Astranis launched its first satellite, called Arcturus, to GEO onboard a SpaceX Falcon Heavy rocket in April 2023. This test demonstrated the core functionality of Arcturus, with the payload fully powered on and including a test of Astranis’s proprietary software-defined radio.
The company has already built four more satellites—one of which will serve a customer in Peru, two for airline Wi-Fi, and one for an unspecified customer—that will launch on a dedicated Falcon 9 mission later this year.
With proven traction in its proprietary technology, Astranis plans to scale production to two satellites per month.
Astranis offers a unique, dedicated service model, with minimal upfront payments and flexibility of ownership—but without its operational challenges.
According to CNBC, Astranis has a demand pipeline worth over $1 billion, representing orders for 10 satellites, over the next two years. CEO Gedmark has said the company remains in “a strong cash position” and is currently focused on making sure it gets service operational as soon as possible.
Astranis CEO Gedmark has estimated the market for broadband demand to be a $1 trillion global opportunity and has noted that Astranis’ existing pipeline features contracts that have options for additional satellites.
In July 2023, Astranis announced its first satellite program in Asia and its first satellite program outside of the Americas. Astranis is launching this program in partnership with Orbits Corp, a satellite services provider and sister company to a local Philippine ISP, HTechCorp, which has over 20 years of experience providing internet services to the 7,000+ islands of the Philippines.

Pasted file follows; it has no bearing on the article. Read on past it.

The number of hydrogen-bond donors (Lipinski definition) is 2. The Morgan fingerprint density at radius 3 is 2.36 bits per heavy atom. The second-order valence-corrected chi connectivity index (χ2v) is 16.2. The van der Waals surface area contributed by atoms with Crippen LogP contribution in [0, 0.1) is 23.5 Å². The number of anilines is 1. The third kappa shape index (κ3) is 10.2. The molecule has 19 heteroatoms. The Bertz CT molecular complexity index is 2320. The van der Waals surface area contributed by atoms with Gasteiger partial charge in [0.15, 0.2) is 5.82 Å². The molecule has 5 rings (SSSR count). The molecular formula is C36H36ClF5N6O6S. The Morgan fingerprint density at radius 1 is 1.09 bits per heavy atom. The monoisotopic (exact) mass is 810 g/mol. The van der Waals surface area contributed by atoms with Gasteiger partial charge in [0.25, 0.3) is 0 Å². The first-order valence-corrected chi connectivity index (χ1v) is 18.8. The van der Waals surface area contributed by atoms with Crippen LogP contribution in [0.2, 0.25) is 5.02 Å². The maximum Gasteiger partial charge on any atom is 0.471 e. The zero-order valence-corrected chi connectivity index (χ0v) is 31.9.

In August 2023, Astranis introduced UtilitySat, the world’s first multi-mission geostationary satellite. UtilitySat is the world’s first multi-mission commercial GEO satellite, capable of conducting multiple fully-operational broadband connectivity missions. UtilitySat can provide connectivity on standard Ku, Ka, and Q/V bands, and has the flexibility to dial in exact frequencies using Astranis’s proprietary ultra-wideband software-defined radio. It can also relocate dozens of times around the GEO belt over its lifetime. It does this using Astranis’ unique onboard dual-propulsion architecture, which includes both a chemical monopropellant system and an electric ion thruster.
In August 2023, Astranis announced that they signed a contract with a trusted partner of the national security space community to demonstrate secure end-to-end communications using the Arcturus satellite. As part of this effort, Astranis will use the Arcturus satellite to demonstrate secure uplink and downlink from San Francisco to Alaska, and back. This on-orbit test was scoped and planned out extremely quickly — a vast improvement over legacy approaches that may have taken years to come together. This demo shows the growing agility to rapidly address national security needs with Astranis's MicroGEO and could lead to the procurement of multiple, dedicated satellite assets in the future.
In September 2023, Astranis announced it is partnering with Apco Networks to launch two satellites dedicated to Mexico in 2024, which will connect up to five million people to affordable broadband internet. Astranis satellites will allow Apco to provide a managed service for many different kinds of connectivity — WiFi sites, direct-to-enterprise, and backhaul for rural cell sites.